P.V. Narasimha Rao’s The Insider is fiction, reality and prophecy come together. Anand is Rao himself, albeit in semi-fictional avatar. In the book, a young comrade exhorts him: “Run, Anandji, run for your life.... No one gives a damn for your genius! Escape, dreamer...before they get you condemned, before they destroy the real you and set the hounds of their suborned public opinion against you—so that you may never rise again!”
‘Dreamer’, ‘genius’, ‘condemned’, ‘hounded’, ‘destroyed’, ‘smothered’, and not allowed to ‘rise again’. Words that capture Rao’s political life. But also a partial representation of the man. The other Rao was a quintessential subversive. One who subverted every entrenched system in the country as well as every major theme in its political discourse.
Those who wanted to destroy him think they succeeded. What they don’t realise is that Rao condemned them to follow the legacy he laid out for India.
A man who emerged from the rough and tumble of India’s electoral politics, Rao was no armchair intellectual airdropped on to political positions. He is perhaps among the few politicians in the country who successfully contested the largest number of elections—an unnoticed record. It was only in 1991 that he did not contest elections, but went on to become the prime minister of the minority government formed in the year of Rajiv Gandhi’s assassination. Those who claim to be ‘mass leaders’ today would not have won even half the number of elections he did. A cultivated mind and the gift of erudition did not come in the way of his stepping into the hurly-burly of the electoral arena.
Rao was a product of a political and economic structure dominated by the rural oligarchy. Although zamindari had been abolished, most of the zamindars remained the real wielders of power. Rao’s strict implementation of the Land Ceiling Act and land reforms as chief minister steadily chipped away at this structure and ended up redefining rural economic and political power equations. The surplus capital from agriculture was forced to look for avenues in trade and industry. And so Rao dismantled the rural, agrarian and feudal hold on the power structure in his state.
Rao was also the child, the beneficiary and, to some extent, the theologian of the era dominated by Nehruvian economics and politics, nearly half a century of independent India. For over the two decades that he moved to Delhi, there was not a single Congress document that he did not write or vet. And they were all reaffirmations of faith in the “socialistic pattern of society”. Little did anyone expect that he would be the man to dislodge that monolithic, invincible structure. It’s remarkable that Rao chose to radically depart from the faith he was born into and grew up with in his 70s.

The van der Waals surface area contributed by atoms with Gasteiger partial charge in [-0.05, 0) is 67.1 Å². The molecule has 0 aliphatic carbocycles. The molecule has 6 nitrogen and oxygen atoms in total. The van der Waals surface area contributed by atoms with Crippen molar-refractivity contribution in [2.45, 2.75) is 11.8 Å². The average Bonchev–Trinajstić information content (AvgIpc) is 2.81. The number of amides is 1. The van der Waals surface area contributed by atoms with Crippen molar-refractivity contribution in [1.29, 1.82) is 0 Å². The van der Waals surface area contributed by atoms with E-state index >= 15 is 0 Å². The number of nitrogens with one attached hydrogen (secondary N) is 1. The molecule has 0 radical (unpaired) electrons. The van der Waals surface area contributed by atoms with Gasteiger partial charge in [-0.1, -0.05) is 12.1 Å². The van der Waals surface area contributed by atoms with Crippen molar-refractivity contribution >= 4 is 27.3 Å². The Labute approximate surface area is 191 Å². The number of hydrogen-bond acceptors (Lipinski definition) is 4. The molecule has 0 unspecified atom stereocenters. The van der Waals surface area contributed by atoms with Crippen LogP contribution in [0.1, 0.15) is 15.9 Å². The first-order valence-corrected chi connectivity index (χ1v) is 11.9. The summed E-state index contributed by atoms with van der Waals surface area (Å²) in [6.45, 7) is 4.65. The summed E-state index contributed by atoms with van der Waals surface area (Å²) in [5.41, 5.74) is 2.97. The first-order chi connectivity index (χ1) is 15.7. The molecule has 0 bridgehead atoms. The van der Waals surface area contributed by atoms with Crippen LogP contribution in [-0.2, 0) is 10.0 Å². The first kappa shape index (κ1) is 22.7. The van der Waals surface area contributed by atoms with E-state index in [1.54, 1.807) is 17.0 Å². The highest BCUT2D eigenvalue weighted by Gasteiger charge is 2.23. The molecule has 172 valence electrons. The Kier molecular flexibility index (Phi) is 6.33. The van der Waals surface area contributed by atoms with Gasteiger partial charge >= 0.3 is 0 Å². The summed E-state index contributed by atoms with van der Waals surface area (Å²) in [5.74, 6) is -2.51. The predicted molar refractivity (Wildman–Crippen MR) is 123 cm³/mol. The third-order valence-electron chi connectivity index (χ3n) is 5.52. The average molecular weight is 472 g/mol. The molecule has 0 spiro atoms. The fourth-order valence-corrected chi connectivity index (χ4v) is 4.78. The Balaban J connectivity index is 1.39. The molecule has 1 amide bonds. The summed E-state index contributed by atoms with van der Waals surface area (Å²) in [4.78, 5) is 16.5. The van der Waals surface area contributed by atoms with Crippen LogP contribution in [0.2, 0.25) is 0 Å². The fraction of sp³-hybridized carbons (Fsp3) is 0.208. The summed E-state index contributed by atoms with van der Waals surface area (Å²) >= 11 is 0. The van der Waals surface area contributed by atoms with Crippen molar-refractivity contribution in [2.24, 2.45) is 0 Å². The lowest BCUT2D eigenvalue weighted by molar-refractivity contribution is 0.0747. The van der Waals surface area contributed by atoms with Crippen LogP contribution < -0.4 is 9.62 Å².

Rao was no knight in shining armour from the free market castle, but he subverted the command economy effectively. Three regimes succeeded his—the UF, NDA and UPA—but none could repudiate the paradigm he had put in place. His overturning of the command economy was so complete that its fundamentals remain undisputed today.
What Rao fell victim to was Congress high command politics. During his stint as AP chief minister, he was ridiculed for the frequent trips he made to New Delhi. However, once he himself became the high command, and enjoyed unchallenged power as prime minister and Congress president, he did not go the way of his tormentors and instead did away with the high command culture. Haughty, upstart and arrogant ‘functionaries’ vanished during his tenure.
Rao acknowledged his political mentors in Swami Ramananda Tirtha and Burgula, but strangely, he refused to be one himself. He never encouraged a patron-client relationship between him and his followers; nor did his comportment inspire strong loyalty. It’s perhaps why he had no diehard followers who would celebrate his achievements, mourn his setbacks, or protest his humiliation after his death. He has no one today to stand up and say it was Rao who changed the course of Indian history in the last decade of the 20th century. No one demands a commemorative stamp for him; the award of a Bharat Ratna; or naming a scheme after him. His birth and death anniversaries are tame, unwilling routines.
Nobody owns Narasimha Rao. No caste, no linguistic group, no region, no stream of thought, no cohesive group of people feel passionate about him. This was a major failing of Rao the political leader. But even though he is not ‘marketed’, Rao’s place is secure in the pages of history. As a man who changed India forever and as the architect of the India that is rising before our eyes today.
(Dr Prabhakar is a political analyst based in Hyderabad.)
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